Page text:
So we have a sample of the range from Regatta to review, which shows what they can bring us for our adventures. The range is branded as Adventure Tech and I took it on some to see how it got on.
I put in a request for this jacket as it has the Isotex 15,000 material, which I surmised was a hardshell which felt like a softshell. Soft feel and air permeable. The Gibb has a softshell feel and good water resistance. In a wet day out in it though it did wet out and got very heavy. It is partially lined in mesh and the rest in a polyester fabric, the whole jacket absorbed a lot of water. That said there is a lot of features in this jacket. That particular day out was extreme and only the most water resistant, less breathable fabrics would have coped. The hood is removable, there are pit zips and there is plenty of storage points.
The Gibb would be a good skiing jacket, warm breathable, plenty of space for gloves/passes etc, removable hood and has a really good fit.
Geo II Softshell Trousers
Softshell trousers, black. Standard legwear in most people’s outings, especially mine. They are cut quite square, with a mildly articulated knee. Another couple of belt loops are required as both sides dropped when I wore them.
On first inspection the material is quite thick and has a light fleece lining, when it’s warm I found myself getting a little overheated. However the day I was saturated in the Gibb jacket I did the whole day in them without covering them with over trousers. They repelled the water very well initially, when they did start to get wet what surprised me was how well they kept my lower half warm when they were saturated and pinned to my legs with a good Scottish breeze. The softshell material is very resilient and coped very well with wet and wintery weather. For £20 these are a really good option.
Andreson II Hybrid Jacket
Hybrids are a favourite of mine, so I have an interest in jackets like the Andreson. All the fabrics are Regatta’s own, including the insulation. The shape is again a square cut, the body is box shaped and the arms have a straight cut also, no articulation and not a lot of shape to it. The cuffs do have thumb loops, which is a good feature. The softshell material is the same material that the Geo Softshell trousers are made of, so it is a heavy material but it is resilient.
The body/insulation is a good weight, the outer material sheds a bit of water. The insulation does provide a decent amount of warmth. There is a ‘scuba’ type hood, for my head it’s too big, and a little too small for going over a climbing helmet, so it’s alright if there’s no wind!
Overall weight is reasonable for its warmth, it has come in handy on a couple of summits to keep me warm.
Hydra Pro X LT Trail Shoe
The Hydra has an unlined mesh upper and pull cord lace system which emulates a lot of high end trail shoes on the market. The outsole is grooved with bands of pads which is designed to improve grip. The mid sole has holes across it which is to keep the weight down and improve water drainage.
The last of the shoe is made for feet larger than mine, length was fine however my feet are a bit narrow for them. I put a volume reducing insole in to help but as you can see the drawstring laces had to be pulled in pretty tight to fit. The band around the heel did work to keep my heel in place. Although I didn’t run far in them as I wasn’t confident with the traction the outsole gave me along with my feet moving too much inside the shoe. I’ve been using them as a short distance approach shoe as the Hydra Pro is light and I can clip them to my harness at the crag.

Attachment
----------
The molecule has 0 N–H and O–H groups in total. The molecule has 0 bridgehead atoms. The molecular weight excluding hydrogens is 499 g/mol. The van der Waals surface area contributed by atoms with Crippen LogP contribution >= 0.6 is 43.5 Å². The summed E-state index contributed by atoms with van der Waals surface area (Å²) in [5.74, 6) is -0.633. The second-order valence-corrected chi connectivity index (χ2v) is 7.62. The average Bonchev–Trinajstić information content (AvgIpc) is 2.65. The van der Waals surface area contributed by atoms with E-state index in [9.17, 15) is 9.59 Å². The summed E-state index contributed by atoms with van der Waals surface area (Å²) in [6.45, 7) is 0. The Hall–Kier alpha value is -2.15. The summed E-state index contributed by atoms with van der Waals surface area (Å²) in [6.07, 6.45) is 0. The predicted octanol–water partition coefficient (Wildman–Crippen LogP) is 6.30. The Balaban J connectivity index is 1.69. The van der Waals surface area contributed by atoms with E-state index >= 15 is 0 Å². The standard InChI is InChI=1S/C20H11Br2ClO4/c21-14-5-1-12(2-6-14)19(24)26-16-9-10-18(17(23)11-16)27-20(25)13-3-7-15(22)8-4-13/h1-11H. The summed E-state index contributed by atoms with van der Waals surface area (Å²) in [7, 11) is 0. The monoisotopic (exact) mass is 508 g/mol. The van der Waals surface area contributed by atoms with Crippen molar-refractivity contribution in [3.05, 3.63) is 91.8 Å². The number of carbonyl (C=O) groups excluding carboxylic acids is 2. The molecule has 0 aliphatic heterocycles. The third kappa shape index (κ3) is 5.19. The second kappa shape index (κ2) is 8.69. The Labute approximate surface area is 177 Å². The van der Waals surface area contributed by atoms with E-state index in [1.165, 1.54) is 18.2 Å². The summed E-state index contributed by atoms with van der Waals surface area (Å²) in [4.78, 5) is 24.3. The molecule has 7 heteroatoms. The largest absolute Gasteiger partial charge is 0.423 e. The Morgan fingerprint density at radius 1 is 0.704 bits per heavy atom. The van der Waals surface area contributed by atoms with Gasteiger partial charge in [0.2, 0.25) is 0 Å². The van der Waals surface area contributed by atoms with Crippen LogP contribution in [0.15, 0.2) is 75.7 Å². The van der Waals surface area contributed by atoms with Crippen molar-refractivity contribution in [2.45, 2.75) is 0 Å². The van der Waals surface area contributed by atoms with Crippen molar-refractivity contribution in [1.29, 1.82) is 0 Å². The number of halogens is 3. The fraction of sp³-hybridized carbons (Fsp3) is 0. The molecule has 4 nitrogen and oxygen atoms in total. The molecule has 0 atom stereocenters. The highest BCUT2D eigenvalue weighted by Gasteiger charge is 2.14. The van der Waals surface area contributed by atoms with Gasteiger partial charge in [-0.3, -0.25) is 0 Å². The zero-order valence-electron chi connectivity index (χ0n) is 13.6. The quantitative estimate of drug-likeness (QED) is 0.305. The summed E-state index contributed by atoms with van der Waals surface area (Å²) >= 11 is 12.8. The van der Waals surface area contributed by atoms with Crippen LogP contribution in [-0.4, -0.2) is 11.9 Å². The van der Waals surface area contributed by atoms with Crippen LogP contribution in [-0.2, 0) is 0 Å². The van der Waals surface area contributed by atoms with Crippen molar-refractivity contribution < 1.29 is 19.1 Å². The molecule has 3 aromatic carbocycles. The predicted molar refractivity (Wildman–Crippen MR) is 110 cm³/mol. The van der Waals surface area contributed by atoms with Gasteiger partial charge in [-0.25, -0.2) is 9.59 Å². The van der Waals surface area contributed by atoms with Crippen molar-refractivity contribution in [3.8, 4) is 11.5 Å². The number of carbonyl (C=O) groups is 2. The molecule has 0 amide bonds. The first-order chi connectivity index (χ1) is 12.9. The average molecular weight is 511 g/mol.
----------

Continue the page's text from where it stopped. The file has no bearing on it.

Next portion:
At the moment they are selling for £30 so for someone with broad feet they could be good a financially economical option.
Blackfell 25 litre Rucksack
The Blackfell has a lot of features to it: wand pockets, front bungee system, side volume reducing straps, hydration reservoir pocket, top entry access with a storage pocket built in, walking pole attachments, rain cover in a dedicated pocket, padded hip belt and a ventilated back system.
The top entry system is quite narrow in comparison to the shape of the bottom of the pack where it opens up so I found putting stuff in it like stuff sacks were a bit of a squeeze but once it reached the bottom of the pack it sat quite nicely, maybe this is just my packing skills or lack thereof. This is a good sized 25 litre pack, plenty of room and options for additional knick-knacks with the flap and side pockets.
The hip belt is quite square so doesn’t contour well around the hips/waist and I did find it rubbed a little, not causing any great discomfort on the day trips I used it on. The good padding did assist in minimising the discomfort how this would last long term remains to be seen.
The ventilated back system is effective, noticeably on warm days in a base layer. It rivals many of the high end back systems in terms of ventilation which raises the profile of the Blackfell.
Currently the Blackfell is being sold for less than £30 on Regatta’s site and is packed with features, notably the back system and the good internal size, which would make it a good day pack option and very reasonable price.
I admit my term of reference for outdoor gear has a high expectation. Unfortunately that comes with the territory of gear testing, as we see a lot of high end brands on My Outdoors. Admittedly there is a lot of expensive gear out there that doesn’t meet the standard expected for the price that is being asked for it. So on that principal, the Regatta gear reviewed above exceeds my expectations. Like the softshell material of the Geo II’s and the back system of the Blackfell to name just two, there are features which you would pay a lot more for if there was a different brand name on it. This gear will get you through a lot of days on the hill and definitely is worth considering for short trips and day outings.